fish could be anywhere, but during warm winter afternoons, this is where the
Just because a body of water is too small to float fish does not mean there are
no largemouths worth catching. Just about every freshwater creek in the state
has largemouth bass in it somewhere. Some of my most rewarding days on the water
have been spent wading creeks for bass. The fish behave seasonally exactly as
bass do on rivers, except everything is on a smaller scale. The deep holes won't
usually be as deep and the bass are rarely all that big. I normally downsize my
lures and tackle, but fish exactly the same way. There is a creek near my house
that you can spit across, and bass regularly come out of it weighing close to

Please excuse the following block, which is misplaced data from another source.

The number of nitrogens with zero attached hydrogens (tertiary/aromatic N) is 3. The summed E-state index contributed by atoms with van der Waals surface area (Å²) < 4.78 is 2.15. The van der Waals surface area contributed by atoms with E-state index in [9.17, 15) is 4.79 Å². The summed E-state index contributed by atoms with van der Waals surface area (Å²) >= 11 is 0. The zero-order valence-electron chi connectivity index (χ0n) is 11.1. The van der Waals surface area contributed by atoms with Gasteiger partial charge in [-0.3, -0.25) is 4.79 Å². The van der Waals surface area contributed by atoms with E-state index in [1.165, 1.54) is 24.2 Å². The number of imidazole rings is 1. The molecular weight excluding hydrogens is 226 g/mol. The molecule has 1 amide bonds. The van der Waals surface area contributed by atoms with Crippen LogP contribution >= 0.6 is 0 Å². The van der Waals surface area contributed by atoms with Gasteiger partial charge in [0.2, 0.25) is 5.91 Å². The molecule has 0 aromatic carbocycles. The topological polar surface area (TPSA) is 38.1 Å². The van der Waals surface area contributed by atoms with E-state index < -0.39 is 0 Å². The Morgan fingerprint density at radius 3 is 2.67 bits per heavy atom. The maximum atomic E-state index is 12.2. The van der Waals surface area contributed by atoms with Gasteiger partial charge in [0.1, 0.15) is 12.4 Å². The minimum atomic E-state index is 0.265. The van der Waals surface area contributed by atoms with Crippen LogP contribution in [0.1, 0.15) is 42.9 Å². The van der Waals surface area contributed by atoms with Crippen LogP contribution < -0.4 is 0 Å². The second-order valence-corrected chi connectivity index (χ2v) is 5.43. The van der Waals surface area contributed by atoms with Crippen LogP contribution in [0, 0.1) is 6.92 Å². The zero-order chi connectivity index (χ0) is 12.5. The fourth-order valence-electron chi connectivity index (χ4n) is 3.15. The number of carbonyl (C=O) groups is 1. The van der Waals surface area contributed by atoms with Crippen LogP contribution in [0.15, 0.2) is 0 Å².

two pounds. I bet there is a similar spot in your neighborhood!
TOOLS OF THE TRADE
important skill any river bass fisherman needs is the ability to put a lure
where he or she wants it to go. Bad casts are rarely rewarded on the river. I
prefer medium spinning gear (it enables the angler to skip lures under trees),
but if you are better with a baitcaster, use it. Strong line is also a must.
Don't expect to land many bass over a pound if you insist on using 4 pound test
line. River bass almost always live in places where they can get you in trouble!
For boat fishermen, boat control is paramount. Being able to paddle a canoe with
one hand can really come in handy, and sometimes it's best to tie up to a tree,
anchor, or even use a drag chain. Don't be afraid to get wet, either. Wading is
by far the most effective way of thoroughly working cover, and on tough days,
thoroughly working every good hole can mean the difference between a good day
and getting skunked!